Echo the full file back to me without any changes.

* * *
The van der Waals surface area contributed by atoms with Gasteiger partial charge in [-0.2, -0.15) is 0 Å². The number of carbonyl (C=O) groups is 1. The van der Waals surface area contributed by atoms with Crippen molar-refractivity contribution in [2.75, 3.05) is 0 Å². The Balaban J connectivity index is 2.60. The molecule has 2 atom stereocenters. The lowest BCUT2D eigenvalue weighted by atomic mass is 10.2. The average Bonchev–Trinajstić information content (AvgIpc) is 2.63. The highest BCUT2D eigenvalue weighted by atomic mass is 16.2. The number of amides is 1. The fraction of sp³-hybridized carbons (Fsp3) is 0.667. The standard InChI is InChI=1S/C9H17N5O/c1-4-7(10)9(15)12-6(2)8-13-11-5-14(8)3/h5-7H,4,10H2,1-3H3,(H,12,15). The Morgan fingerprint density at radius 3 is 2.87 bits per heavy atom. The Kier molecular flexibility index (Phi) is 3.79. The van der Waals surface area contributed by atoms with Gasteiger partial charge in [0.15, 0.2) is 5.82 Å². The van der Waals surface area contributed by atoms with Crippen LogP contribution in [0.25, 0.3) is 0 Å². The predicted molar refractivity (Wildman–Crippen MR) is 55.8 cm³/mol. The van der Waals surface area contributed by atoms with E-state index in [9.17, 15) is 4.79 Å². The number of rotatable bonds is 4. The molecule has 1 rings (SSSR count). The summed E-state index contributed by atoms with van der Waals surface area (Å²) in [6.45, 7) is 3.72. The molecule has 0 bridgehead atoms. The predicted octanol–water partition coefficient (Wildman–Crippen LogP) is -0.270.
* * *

The van der Waals surface area contributed by atoms with Gasteiger partial charge in [-0.2, -0.15) is 0 Å². The number of carbonyl (C=O) groups is 1. The van der Waals surface area contributed by atoms with Crippen molar-refractivity contribution in [2.75, 3.05) is 0 Å². The Balaban J connectivity index is 2.60. The molecule has 2 atom stereocenters. The lowest BCUT2D eigenvalue weighted by atomic mass is 10.2. The average Bonchev–Trinajstić information content (AvgIpc) is 2.63. The highest BCUT2D eigenvalue weighted by atomic mass is 16.2. The number of amides is 1. The fraction of sp³-hybridized carbons (Fsp3) is 0.667. The standard InChI is InChI=1S/C9H17N5O/c1-4-7(10)9(15)12-6(2)8-13-11-5-14(8)3/h5-7H,4,10H2,1-3H3,(H,12,15). The Morgan fingerprint density at radius 3 is 2.87 bits per heavy atom. The Kier molecular flexibility index (Phi) is 3.79. The van der Waals surface area contributed by atoms with Gasteiger partial charge in [0.15, 0.2) is 5.82 Å². The van der Waals surface area contributed by atoms with Crippen LogP contribution in [0.25, 0.3) is 0 Å². The predicted molar refractivity (Wildman–Crippen MR) is 55.8 cm³/mol. The van der Waals surface area contributed by atoms with E-state index in [9.17, 15) is 4.79 Å². The number of rotatable bonds is 4. The molecule has 1 rings (SSSR count). The summed E-state index contributed by atoms with van der Waals surface area (Å²) in [6.45, 7) is 3.72. The molecule has 0 bridgehead atoms. The predicted octanol–water partition coefficient (Wildman–Crippen LogP) is -0.270.